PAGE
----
Oslo City Hall is a municipal building in Oslo, the capital of Norway. It houses the city council, the city's administration and various other municipal organisations. The building as it stands today was constructed between 1931 and 1950, with an interruption during the Second World War. It was designed by architects Arnstein Arneberg and Magnus Poulsson. The building is located in the city center, in the northern part of the Pipervika neighbourhood, and it faces Oslofjord.
9. Geology Museum
The Geological and Paleontological Museum was established in 1917 and is part of the Natural History Museum at the University of Oslo. The museum was created on the initiative of geology professor Waldemar Christopher Brøgger, and the public was given access to the exhibitions from 1920. When the museum's new building at Tøyen was started in 1911, it was 100 years after the mineral collection at Bergseminaret in Kongsberg was transferred to the new university.
10. Sonja Henie
Sonja Henie was a Norwegian figure skater and film star. She was a three-time Olympic champion in women's singles, a ten-time World champion (1927–1936) and a six-time European champion (1931–1936). Henie has won more Olympic and World titles than any other ladies' figure skater. She is one of only two skaters to defend a ladies' singles Olympic title, the other being Katarina Witt, and her six European titles has only been matched by Witt.
11. Vålerenga park
Vålerenga park is a park at Vålerenga in Oslo. The park is 32 acres and was built in the years 1903-1916. Vålerenga Church (1902) stands in the middle of the park. The park is bounded by Danmarks gate in the north, Hjaltlandsgata and Vålerenga school in the east, Hovedbanen in the south and Opplandsgata in the west. Under the park runs the Vålereng tunnel. The vicarage close to the church is the farmhouse from the former Vålerenga farm.
12. King Haakon VII
The statue of Hakenvie at number 7. The June Square in Oslo, created by sculptor Niels Haas and unveiled on the 100th anniversary of King Haakon's birth, is considered a staple of postwar Norwegian sculpture. The relatively young sculptor aas beat several of his senior colleagues in the price competition for the task, which was won by this characteristic of intergenerational transformation.
"The Wheel of Life" is a sculpture by Gustav Vigeland in the Vigeland facility in Frogner Park in Oslo. The sculpture was modelled in 1933-1934 and erected in 1949. It depicts a rotating wreath of women, men and children and terminates the 850-metre-long main axis of the plant to the west. The wheel of life is a symbol of, among other things, perishable mortality and eternity.
14. Oslo Spektrum
Oslo Spektrum is a multi-purpose indoor arena located in east central Oslo, Norway that opened in December 1990. It is currently owned and operated by Norges Varemesse. Oslo Spektrum is primarily known for hosting major events such as the annual Nobel Peace Prize Concert, the Eurovision Song Contest 1996, and concerts by artists of national and international fame.
15. Carl III Johan
The "Karl Johan Monument" is an equestrian statue of the Swedish-Norwegian king Karl III Johan at the Palace Square in Oslo. The statue, which stands in front of the Royal Palace with its eyes on Karl Johans gate, was executed by Brynjulf Bergslien. It was unveiled on 7 September 1875, 57 years to the day after Karl Johan was crowned in Nidaros Cathedral (1818).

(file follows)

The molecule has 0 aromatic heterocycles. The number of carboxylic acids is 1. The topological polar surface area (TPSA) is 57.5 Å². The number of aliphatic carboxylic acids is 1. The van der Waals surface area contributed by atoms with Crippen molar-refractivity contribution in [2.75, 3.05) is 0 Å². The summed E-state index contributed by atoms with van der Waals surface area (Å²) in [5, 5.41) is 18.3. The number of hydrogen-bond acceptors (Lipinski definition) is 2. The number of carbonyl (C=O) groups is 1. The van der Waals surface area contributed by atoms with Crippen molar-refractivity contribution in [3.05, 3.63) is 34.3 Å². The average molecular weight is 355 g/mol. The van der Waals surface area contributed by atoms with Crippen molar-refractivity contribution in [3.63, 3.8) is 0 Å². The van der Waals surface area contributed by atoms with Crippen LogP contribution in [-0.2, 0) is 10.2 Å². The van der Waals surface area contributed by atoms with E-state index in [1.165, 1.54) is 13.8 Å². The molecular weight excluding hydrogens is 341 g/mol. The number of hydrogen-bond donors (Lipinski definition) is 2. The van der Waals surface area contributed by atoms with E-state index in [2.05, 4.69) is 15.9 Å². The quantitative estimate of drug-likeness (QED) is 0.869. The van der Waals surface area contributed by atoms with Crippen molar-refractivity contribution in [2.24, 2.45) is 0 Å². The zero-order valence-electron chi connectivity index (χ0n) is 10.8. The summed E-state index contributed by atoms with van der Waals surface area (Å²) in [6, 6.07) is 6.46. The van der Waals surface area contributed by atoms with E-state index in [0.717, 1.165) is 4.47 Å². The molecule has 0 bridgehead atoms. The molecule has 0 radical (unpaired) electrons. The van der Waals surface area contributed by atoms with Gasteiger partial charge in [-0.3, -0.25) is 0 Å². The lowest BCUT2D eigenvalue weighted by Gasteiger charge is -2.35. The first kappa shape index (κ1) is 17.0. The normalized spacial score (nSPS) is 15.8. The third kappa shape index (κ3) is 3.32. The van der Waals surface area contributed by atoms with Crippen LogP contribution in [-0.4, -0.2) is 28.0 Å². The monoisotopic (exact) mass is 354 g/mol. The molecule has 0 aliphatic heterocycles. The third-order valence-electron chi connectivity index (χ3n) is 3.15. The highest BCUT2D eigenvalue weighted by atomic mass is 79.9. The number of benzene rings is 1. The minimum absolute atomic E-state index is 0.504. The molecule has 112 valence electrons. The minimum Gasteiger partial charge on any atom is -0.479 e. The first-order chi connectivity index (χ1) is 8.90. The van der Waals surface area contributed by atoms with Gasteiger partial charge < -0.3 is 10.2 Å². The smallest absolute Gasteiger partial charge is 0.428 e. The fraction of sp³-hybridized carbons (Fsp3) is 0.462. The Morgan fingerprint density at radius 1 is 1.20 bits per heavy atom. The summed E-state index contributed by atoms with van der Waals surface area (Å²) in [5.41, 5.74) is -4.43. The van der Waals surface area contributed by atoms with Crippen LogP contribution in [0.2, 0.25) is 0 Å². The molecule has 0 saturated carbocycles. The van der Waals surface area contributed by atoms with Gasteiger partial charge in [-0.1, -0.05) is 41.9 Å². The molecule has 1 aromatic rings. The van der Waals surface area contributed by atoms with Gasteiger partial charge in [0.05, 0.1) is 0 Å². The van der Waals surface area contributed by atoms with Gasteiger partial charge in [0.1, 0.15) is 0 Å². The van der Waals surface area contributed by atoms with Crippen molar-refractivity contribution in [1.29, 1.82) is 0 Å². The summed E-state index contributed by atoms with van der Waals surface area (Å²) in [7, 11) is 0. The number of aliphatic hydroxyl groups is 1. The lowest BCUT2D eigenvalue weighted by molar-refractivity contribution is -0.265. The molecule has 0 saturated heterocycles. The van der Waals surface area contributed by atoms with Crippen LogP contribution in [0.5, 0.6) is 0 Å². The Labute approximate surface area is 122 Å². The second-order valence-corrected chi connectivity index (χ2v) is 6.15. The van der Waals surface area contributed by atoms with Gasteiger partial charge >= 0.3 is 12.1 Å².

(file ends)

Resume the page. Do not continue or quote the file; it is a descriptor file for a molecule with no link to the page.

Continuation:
The semen furnace is graffiti painted under a concrete bridge, which leads the exit line of the road through General's Road at the barrel subway station in Oslo. Semen fumigation has long enjoyed cult status in Oslo, and has been named for a punk band, which has been printed on t-shirts. The semen bottle was originally painted black, but now it is red.
17. Kirsten Flagstad
Kirsten Malfrid Flagstad was a Norwegian opera singer, who was the outstanding Wagnerian soprano of her era. Her triumphant debut in New York on 2 February 1935 is one of the legends of opera. Giulio Gatti-Casazza, the longstanding General Manager of the Metropolitan Opera said, “I have given America two great gifts — Caruso and Flagstad.”
18. National Monument for War Victims 1940-45
The National Monument to the Victims of the 1940-45 War, "also known as the" National Monument to the Axis Fortress "or just the" National Monument, "is a monument to the memory of the Norwegian dead during World War II. The War Memorial was designed by the gunmen. Jensen. was listed on the Fortress Square of the Axis Fortress in Oslo in 1970.
Wikipedia: «Nasjonalmonumentet for krigens ofre 1940-45» (NO)
19. Botanical museum
The Botanical Museum was founded in 1863 and moved into the shoe-tying building today (1913) in 1915. The move was taken by botanist-Professor Johan's North Fisher puppy and professor and headmaster Waldemar Cherristopher Growler; The latter also founded the Geological Museum in 1917. The museum was merged with the Botanical Garden in 1975.
20. Frogner Park
Frogner Park is a public park located in the West End borough of Frogner in Oslo, Norway. The park is historically part of Frogner Manor, and the manor house is located in the south of the park, and houses Oslo Museum. Both the park, the entire borough of Frogner as well as Frognerseteren derive their names from Frogner Manor.
Etterstadparken is a park in the Old Oslo district. It was built as the core of the residential district of Etterstad, which was built with free-standing low-rise blocks in a siksakk pattern in the 1940s and 50s. Large green spaces between the buildings transition into the park. This formed the pattern for later suburbs.